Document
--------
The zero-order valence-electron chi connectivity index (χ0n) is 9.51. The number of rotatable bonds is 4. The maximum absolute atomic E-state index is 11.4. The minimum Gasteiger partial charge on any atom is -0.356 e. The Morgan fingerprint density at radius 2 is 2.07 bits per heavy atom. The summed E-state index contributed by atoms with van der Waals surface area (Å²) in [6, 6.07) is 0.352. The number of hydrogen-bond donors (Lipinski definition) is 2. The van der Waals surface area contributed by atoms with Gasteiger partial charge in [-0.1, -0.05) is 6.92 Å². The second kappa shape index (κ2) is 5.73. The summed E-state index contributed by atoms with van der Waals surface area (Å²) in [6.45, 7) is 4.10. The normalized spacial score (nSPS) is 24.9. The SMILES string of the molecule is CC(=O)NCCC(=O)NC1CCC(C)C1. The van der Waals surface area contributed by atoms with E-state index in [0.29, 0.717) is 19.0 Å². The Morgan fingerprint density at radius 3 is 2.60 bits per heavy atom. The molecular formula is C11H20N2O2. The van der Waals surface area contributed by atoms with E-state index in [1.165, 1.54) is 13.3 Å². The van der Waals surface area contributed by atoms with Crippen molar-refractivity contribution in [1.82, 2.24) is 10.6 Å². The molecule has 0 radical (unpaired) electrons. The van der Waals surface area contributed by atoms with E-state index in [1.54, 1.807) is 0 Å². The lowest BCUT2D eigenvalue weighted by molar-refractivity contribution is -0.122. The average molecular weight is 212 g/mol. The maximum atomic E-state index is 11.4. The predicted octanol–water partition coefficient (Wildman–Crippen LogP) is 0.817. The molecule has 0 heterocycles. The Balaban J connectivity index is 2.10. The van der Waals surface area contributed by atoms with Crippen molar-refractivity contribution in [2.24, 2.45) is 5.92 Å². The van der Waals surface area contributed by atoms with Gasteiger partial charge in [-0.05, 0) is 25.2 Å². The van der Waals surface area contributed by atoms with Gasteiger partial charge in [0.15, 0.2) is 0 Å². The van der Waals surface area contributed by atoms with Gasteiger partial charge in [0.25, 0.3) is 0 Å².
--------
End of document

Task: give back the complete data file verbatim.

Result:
The zero-order valence-electron chi connectivity index (χ0n) is 9.51. The number of rotatable bonds is 4. The maximum absolute atomic E-state index is 11.4. The minimum Gasteiger partial charge on any atom is -0.356 e. The Morgan fingerprint density at radius 2 is 2.07 bits per heavy atom. The summed E-state index contributed by atoms with van der Waals surface area (Å²) in [6, 6.07) is 0.352. The number of hydrogen-bond donors (Lipinski definition) is 2. The van der Waals surface area contributed by atoms with Gasteiger partial charge in [-0.1, -0.05) is 6.92 Å². The second kappa shape index (κ2) is 5.73. The summed E-state index contributed by atoms with van der Waals surface area (Å²) in [6.45, 7) is 4.10. The normalized spacial score (nSPS) is 24.9. The SMILES string of the molecule is CC(=O)NCCC(=O)NC1CCC(C)C1. The van der Waals surface area contributed by atoms with E-state index in [0.29, 0.717) is 19.0 Å². The Morgan fingerprint density at radius 3 is 2.60 bits per heavy atom. The molecular formula is C11H20N2O2. The van der Waals surface area contributed by atoms with E-state index in [1.165, 1.54) is 13.3 Å². The van der Waals surface area contributed by atoms with Crippen molar-refractivity contribution in [1.82, 2.24) is 10.6 Å². The molecule has 0 radical (unpaired) electrons. The van der Waals surface area contributed by atoms with E-state index in [1.54, 1.807) is 0 Å². The lowest BCUT2D eigenvalue weighted by molar-refractivity contribution is -0.122. The average molecular weight is 212 g/mol. The maximum atomic E-state index is 11.4. The predicted octanol–water partition coefficient (Wildman–Crippen LogP) is 0.817. The molecule has 0 heterocycles. The Balaban J connectivity index is 2.10. The van der Waals surface area contributed by atoms with Crippen molar-refractivity contribution in [2.24, 2.45) is 5.92 Å². The van der Waals surface area contributed by atoms with Gasteiger partial charge in [-0.05, 0) is 25.2 Å². The van der Waals surface area contributed by atoms with Gasteiger partial charge in [0.15, 0.2) is 0 Å². The van der Waals surface area contributed by atoms with Gasteiger partial charge in [0.25, 0.3) is 0 Å².